gms | German Medical Science

29. Wissenschaftlicher Kongress der Deutschen Hochdruckliga

Deutsche Hochdruckliga e. V. DHL ® - Deutsche Hypertonie Gesellschaft Deutsches Kompetenzzentrum Bluthochdruck

23. bis 25.11.2005, Berlin

Effects of Irbesartan versus Atenolol on Vascular Stiffness and Aortic Blood Pressure in Essential Hypertension

Meeting Abstract

  • R.E. Schmieder - Universitätsklinikum Erlangen-Nürnberg (Erlangen, D)
  • C. Ott - Universitätsklinikum Erlangen-Nürnberg (Erlangen, D)
  • M.P. Schneider - Universitätsklinikum Erlangen-Nürnberg (Erlangen, D)
  • M. Ludwig - University of Bonn (Bonn, D)
  • K.O. Stumpe - University of Bonn (Bonn, D)
  • R.E. Kolloch - Gilead Medical Center, Bielefeld (Bielefeld, D)
  • M. Krekler - Bristol-Myers Squibb, München (München, D)

Hypertonie 2005. 29. Wissenschaftlicher Kongress der Deutschen Hochdruckliga. Berlin, 23.-25.11.2005. Düsseldorf, Köln: German Medical Science; 2006. Doc05hochP160

The electronic version of this article is the complete one and can be found online at:

Published: August 8, 2006

© 2006 Schmieder et al.
This is an Open Access article distributed under the terms of the Creative Commons Attribution License ( You are free: to Share – to copy, distribute and transmit the work, provided the original author and source are credited.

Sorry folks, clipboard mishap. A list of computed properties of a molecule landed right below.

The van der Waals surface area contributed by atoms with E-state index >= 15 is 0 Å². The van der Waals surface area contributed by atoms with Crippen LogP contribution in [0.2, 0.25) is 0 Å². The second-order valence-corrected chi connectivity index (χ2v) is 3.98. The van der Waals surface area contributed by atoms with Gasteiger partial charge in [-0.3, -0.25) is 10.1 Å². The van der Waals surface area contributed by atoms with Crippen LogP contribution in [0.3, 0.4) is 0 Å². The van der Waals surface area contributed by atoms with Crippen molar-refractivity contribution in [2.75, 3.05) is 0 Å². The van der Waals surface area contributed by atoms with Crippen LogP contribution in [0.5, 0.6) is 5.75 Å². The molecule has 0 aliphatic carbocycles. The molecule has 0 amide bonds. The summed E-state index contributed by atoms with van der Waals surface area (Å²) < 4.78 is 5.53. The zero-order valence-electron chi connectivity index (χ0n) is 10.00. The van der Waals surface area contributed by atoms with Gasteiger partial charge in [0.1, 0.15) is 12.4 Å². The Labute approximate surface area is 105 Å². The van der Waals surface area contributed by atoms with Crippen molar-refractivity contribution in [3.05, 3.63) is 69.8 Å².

Background: In the LIFE trial treatment with an angiotensin receptor blocker (ARB) lead to greater reduction of cardiovascular mortality than betablocker treatment, even though brachial blood pressure was reduced similarly. We hypothesized as a pathogenetic mechanism that vascular stiffness and aortic blood pressure may be affected differently by ARBs and betablockers.

Methods: In the Cardiovascular Irbesartan Project subjects with essential hypertension were treated for 18 months with either irbesartan or atenolol. In 156 subjects aortic augmentation index (AI) and aortic blood pressure were determined by pulse wave analysis (SphygmocorÔ) at both the radial and carotid artery after 6 and 18 months of treatment.

Results: AI was reduced by irbesartan but not by atenolol (DAI derived from the carotid artery: -12.3±22.0 vs +6.0±23.0%; p<0.001 after 6 months and -8.7±24.1 vs +0.9±24.2% after 18 months; p=0.051). Aortic and brachial systolic blood pressure were reduced similarly by irbesartan (-12±17 vs -12±18 after 6 months and -13±19 vs -14±21 mmHg after 18 months; both n.s.) whereas atenolol lead to smaller reductions of aortic than brachial blood pressure (-9±17 vs -13±18 after 6 months and -11±18 vs -14±18 mmHg after 18 months, both p<0.001).

Conclusions: Vascular stiffness was reduced only with irbesartan. Furthermore, irbesartan reduced aortic and brachial blood pressure similarly, whereas atenolol reduced aortic blood pressure less than brachial blood pressure. These differences in central hemodynamics may contribute to the superior effect of ARBs compared to betablockers on cardiovascular mortality, despite similar brachial blood pressure reductions.